The takeover comes more than two years after protesters forced the ouster of longtime autocrat Omar al-Bashir and just weeks before the military was supposed to hand the leadership of the council that runs the country over to civilians.
Sudan’s military seized power Monday, dissolving the transitional government hours after troops arrested the prime minister. Thousands of people flooded the streets to protest the coup that threatens the country’s shaky progress toward democracy.
The leader of the coup, General Abdel Fattah al-Burhan, dissolved the military-civilian Sovereign Council that had been established to guide the country to democracy.
Gen. al-Burhan announced a state of emergency, saying the armed forces needed to protect safety and security, but he promised to hold elections in July 2023 and hand over to an elected civilian government then.
Youths opposed to the coup barricaded streets as clashes broke out with troops.
Prime Minister Abdalla Hamdok, an economist and former senior United Nations official, was detained and taken to an undisclosed location after refusing to issue a statement in support of the coup, the information ministry said.
The ministry, still loyal to Hamdok, urged resistance and said tens of thousands of people opposed to the takeover had taken to the streets and had faced gunfire near the military headquarters in Khartoum. Central bank employees announced a strike to reject the coup, the ministry said.
Troops had arrested civilian members of the Sovereign Council and government figures, the ministry said, adding: “We raise our voices loudly to reject this coup attempt.”
Also detained was the news director of state TV, his family said.
The United States State Department said Washington does not have anything to share on Hamdok’s whereabouts and condition. A department spokesman said it was pausing $700 million in economic support for Sudan.
In Khartoum’s twin city Omdurman, protesters barricaded streets and chanted in support of the civilian rule.
“Burhan cannot deceive us. This is a military coup,” said a young man who gave his name as Saleh.
‘Raise our voices’
Sudan has been ruled for most of its post-colonial history by military leaders who seized power in coups. It had become a pariah to the West and was on a U.S. terrorism list under al-Bashir, who hosted Osama bin Laden in the 1990s and is wanted by the International Criminal Court in the Hague for war crimes.
In recent weeks a coalition of rebel groups and political parties aligned themselves with the military and called on it to dissolve the civilian government, while cabinet ministers took part in protests against the prospect of military rule.
The country had been on edge since last month when a failed coup plot, blamed on al-Bashir supporters, unleashed recriminations between the military and civilians.
Sudan is also in an economic crisis. Helped by foreign aid, civilian officials have claimed credit for some tentative signs of stabilization after a sharp devaluation of the currency and the lifting of fuel subsidies.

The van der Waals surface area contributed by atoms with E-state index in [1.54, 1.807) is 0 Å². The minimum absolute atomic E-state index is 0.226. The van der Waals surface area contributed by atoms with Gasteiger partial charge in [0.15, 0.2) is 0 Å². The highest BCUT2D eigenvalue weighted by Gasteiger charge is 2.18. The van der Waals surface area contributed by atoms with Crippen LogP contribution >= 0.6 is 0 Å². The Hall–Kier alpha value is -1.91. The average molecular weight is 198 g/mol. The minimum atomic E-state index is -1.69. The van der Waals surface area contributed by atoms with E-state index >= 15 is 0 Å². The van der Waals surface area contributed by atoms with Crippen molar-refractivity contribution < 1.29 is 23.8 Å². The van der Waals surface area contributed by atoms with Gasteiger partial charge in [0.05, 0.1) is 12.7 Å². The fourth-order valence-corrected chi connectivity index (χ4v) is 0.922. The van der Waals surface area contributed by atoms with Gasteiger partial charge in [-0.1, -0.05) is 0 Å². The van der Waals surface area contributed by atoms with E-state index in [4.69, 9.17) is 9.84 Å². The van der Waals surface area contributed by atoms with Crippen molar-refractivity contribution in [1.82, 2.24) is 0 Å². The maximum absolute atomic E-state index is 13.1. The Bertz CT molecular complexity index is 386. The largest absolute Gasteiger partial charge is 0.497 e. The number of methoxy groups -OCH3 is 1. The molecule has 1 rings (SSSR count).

Washington had tried to avert the collapse of the power-sharing agreement by sending a special envoy, Jeffrey Feltman. The director of Hamdok’s office, Adam Hereika, was cited by Reuters as saying that the military had mounted the takeover despite “positive movements” towards an agreement after meetings with Feltman in recent days.
White House spokesperson Karine Jean-Pierre said: “We reject the actions by the military and call for the immediate release of the prime minister and others who have been placed under house arrest.”
The military takeover will have lasting consequences on Sudan’s relations with the U.S. and it should reverse course immediately, Senate Foreign Relations Chairman Bob Menendez said.
The military had been meant to pass on the leadership of the Sovereign Council to a civilian figure in the coming months. But transitional authorities had struggled to move forward on issues including whether to hand al-Bashir over to The Hague.
Al-Burhan said it was incumbent on the armed forces to act to halt “incitement to chaos and violence.”
The U.N., Arab League and African Union (AU) all expressed concern. Political leaders should be released and human rights respected, AU Commission Chair Moussa Faki Mahamat said in a statement.
Britain called the coup an unacceptable betrayal of the Sudanese people. France called for the immediate release of Hamdok and other civilian leaders. Egypt called on all parties to exercise self-restraint.
Burhan’s “reckless decisions will increase the ferocity of the street’s resistance and unity after all illusions of partnership are removed,” it said on its Facebook page.
The Sudanese Professionals Association, an activist coalition in the uprising against al-Bashir, called for a strike.
The main opposition Forces of Freedom and Change alliance called for civil disobedience and protests across the country.
Two main political parties, the Umma and the Sudanese Congress, condemned what they called a coup and campaign of arrests.
Hamdok was appointed as a technocratic prime minister in 2019 but struggled to sustain the transition amid splits between the military and civilians and the pressures of the economic crisis.